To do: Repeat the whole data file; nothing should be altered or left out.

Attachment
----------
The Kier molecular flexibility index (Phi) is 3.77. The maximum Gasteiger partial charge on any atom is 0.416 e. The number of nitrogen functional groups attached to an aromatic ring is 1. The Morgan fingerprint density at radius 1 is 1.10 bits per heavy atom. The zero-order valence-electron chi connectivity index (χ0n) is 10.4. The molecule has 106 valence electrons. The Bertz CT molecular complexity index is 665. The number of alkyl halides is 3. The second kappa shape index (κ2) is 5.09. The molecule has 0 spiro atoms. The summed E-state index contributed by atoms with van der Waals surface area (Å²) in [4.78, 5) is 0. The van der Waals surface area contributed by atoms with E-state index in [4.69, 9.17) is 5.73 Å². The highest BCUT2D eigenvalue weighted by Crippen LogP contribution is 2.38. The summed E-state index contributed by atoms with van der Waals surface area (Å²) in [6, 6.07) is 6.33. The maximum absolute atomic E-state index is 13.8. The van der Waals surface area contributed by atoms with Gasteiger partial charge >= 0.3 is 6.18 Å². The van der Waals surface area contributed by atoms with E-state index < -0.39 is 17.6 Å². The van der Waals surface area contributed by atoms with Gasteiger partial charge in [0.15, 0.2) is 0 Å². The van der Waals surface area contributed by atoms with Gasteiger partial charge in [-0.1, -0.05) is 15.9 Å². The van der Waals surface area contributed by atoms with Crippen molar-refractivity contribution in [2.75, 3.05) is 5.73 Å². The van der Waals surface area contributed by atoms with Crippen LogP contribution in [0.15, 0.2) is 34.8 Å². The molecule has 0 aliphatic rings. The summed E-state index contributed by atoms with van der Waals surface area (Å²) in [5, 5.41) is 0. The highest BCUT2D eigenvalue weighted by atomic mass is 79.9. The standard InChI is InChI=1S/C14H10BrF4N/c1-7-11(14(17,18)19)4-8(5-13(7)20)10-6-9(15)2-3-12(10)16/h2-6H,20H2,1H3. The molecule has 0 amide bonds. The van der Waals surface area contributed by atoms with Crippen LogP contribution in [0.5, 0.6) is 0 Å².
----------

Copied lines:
The Kier molecular flexibility index (Phi) is 3.77. The maximum Gasteiger partial charge on any atom is 0.416 e. The number of nitrogen functional groups attached to an aromatic ring is 1. The Morgan fingerprint density at radius 1 is 1.10 bits per heavy atom. The zero-order valence-electron chi connectivity index (χ0n) is 10.4. The molecule has 106 valence electrons. The Bertz CT molecular complexity index is 665. The number of alkyl halides is 3. The second kappa shape index (κ2) is 5.09. The molecule has 0 spiro atoms. The summed E-state index contributed by atoms with van der Waals surface area (Å²) in [4.78, 5) is 0. The van der Waals surface area contributed by atoms with E-state index in [4.69, 9.17) is 5.73 Å². The highest BCUT2D eigenvalue weighted by Crippen LogP contribution is 2.38. The summed E-state index contributed by atoms with van der Waals surface area (Å²) in [6, 6.07) is 6.33. The maximum absolute atomic E-state index is 13.8. The van der Waals surface area contributed by atoms with Gasteiger partial charge >= 0.3 is 6.18 Å². The van der Waals surface area contributed by atoms with E-state index < -0.39 is 17.6 Å². The van der Waals surface area contributed by atoms with Gasteiger partial charge in [0.15, 0.2) is 0 Å². The van der Waals surface area contributed by atoms with Gasteiger partial charge in [-0.1, -0.05) is 15.9 Å². The van der Waals surface area contributed by atoms with Crippen molar-refractivity contribution in [2.75, 3.05) is 5.73 Å². The van der Waals surface area contributed by atoms with Crippen LogP contribution in [0.15, 0.2) is 34.8 Å². The molecule has 0 aliphatic rings. The summed E-state index contributed by atoms with van der Waals surface area (Å²) in [5, 5.41) is 0. The highest BCUT2D eigenvalue weighted by atomic mass is 79.9. The standard InChI is InChI=1S/C14H10BrF4N/c1-7-11(14(17,18)19)4-8(5-13(7)20)10-6-9(15)2-3-12(10)16/h2-6H,20H2,1H3. The molecule has 0 amide bonds. The van der Waals surface area contributed by atoms with Crippen LogP contribution in [0.5, 0.6) is 0 Å².